Physical Exam

Your child’s doctor examines the head or neck mass, noting its size and shape, and checks for redness, tenderness, and warmth. Specialists identify the location of the mass in relationship to the glands and lymph nodes beneath the skin. For instance, some neck masses develop on the thyroid gland, which is in the front center of the neck.

Doctors use their fingers to evaluate whether a mass is hard or soft and whether it moves beneath the skin or is part of an underlying structure, such as a gland. This helps them differentiate between a growth and an enlarged gland, such as a lymph node.

Blood Tests

Occasionally, a doctor may recommend a blood test to determine whether an infection is causing the lymph nodes to swell. The blood from a vein in your child’s arm is sent to a laboratory for testing. Test results are usually available within one week, at which time your child’s doctor calls you to discuss next steps.


An ultrasound, also called a sonogram, is an imaging test that uses sound waves to create images of structures in the body. Doctors may use ultrasound to determine whether a head or neck mass is a swollen gland, cyst, or tumor.

To perform an ultrasound, a technician moves a handheld device called a transducer gently across your child’s head and neck. The transducer sends the image gathered to a computer monitor.

MRI Scan

An MRI scan uses a magnetic field and radio waves to create computerized, two- and three-dimensional images of the body. A doctor may recommend an MRI if ultrasound images do not provide enough detail to confirm a diagnosis.

CT Scan

A CT scan uses X-rays and a computer to generate detailed cross-sectional images of the body. This test reveals any masses in the head and neck and helps the doctor assess the extent of inflammation caused by an infection.

If your doctor recommends surgery to remove a mass, CT images may be used to guide the procedure.


If the results of an imaging test suggest that a head or neck mass may be a tumor, your child’s doctor may recommend taking a tissue sample, called a biopsy, to send to a laboratory for testing. A pathologist—a doctor who studies diseases under a microscope—can confirm if a mass is benign or cancerous and provide information about what type of tumor it is.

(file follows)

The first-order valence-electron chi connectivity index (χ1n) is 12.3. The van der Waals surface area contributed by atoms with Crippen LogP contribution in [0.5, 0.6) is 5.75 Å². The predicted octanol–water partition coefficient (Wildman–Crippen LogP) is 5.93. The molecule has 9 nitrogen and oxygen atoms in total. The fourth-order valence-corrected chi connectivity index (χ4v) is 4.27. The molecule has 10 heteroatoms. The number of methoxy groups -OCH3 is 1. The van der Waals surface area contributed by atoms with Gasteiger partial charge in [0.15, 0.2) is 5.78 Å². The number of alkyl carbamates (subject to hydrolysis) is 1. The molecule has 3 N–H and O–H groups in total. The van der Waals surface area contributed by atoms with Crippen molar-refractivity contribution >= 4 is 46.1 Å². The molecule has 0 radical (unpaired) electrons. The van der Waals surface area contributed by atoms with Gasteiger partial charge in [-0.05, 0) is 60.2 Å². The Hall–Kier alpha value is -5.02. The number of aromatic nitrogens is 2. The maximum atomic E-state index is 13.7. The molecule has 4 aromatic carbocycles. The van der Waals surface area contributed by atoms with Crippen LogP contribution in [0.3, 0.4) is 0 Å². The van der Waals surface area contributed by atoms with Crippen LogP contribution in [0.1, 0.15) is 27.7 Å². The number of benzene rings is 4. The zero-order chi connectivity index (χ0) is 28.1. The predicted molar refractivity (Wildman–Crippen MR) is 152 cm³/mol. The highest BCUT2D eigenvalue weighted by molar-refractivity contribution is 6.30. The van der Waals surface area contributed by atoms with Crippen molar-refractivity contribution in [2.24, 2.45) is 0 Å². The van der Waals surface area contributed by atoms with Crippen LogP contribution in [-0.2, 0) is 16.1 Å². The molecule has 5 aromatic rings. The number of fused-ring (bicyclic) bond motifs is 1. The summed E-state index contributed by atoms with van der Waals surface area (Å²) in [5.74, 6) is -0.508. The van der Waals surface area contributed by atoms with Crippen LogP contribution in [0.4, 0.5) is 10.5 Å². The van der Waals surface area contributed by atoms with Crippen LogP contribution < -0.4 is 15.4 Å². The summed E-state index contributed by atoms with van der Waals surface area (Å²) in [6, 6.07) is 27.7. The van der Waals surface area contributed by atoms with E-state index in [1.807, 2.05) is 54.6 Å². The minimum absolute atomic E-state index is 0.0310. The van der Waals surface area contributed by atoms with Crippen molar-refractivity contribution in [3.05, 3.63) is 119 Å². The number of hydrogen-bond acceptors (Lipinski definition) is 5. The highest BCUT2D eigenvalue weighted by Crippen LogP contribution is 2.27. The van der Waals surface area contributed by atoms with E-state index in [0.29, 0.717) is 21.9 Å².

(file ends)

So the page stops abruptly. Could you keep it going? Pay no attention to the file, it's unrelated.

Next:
There are two types of biopsy that your child’s doctor may perform. The kind used depends on the age of the child and the size and location of the mass. In the first approach, known as fine needle aspiration, a doctor inserts a thin needle into the mass and removes a small tissue sample. This procedure is often performed in a doctor’s office using local anesthesia. If a child has trouble sitting still, sedation may be used.

If your doctor determines that a needle biopsy is not possible, an open biopsy is done instead. In this procedure, the doctor makes an incision in the head or neck to remove a small piece of tissue from the mass. The incision is closed with stitches that dissolve on their own. Usually, this procedure is performed in a hospital using general anesthesia.

You may bring your child home within hours of an open biopsy. Your child may seem drowsy for a few hours while the anesthesia wears off.

Results of a fine needle or open biopsy are available in about a week, and your child’s pediatric specialist calls you to discuss the results.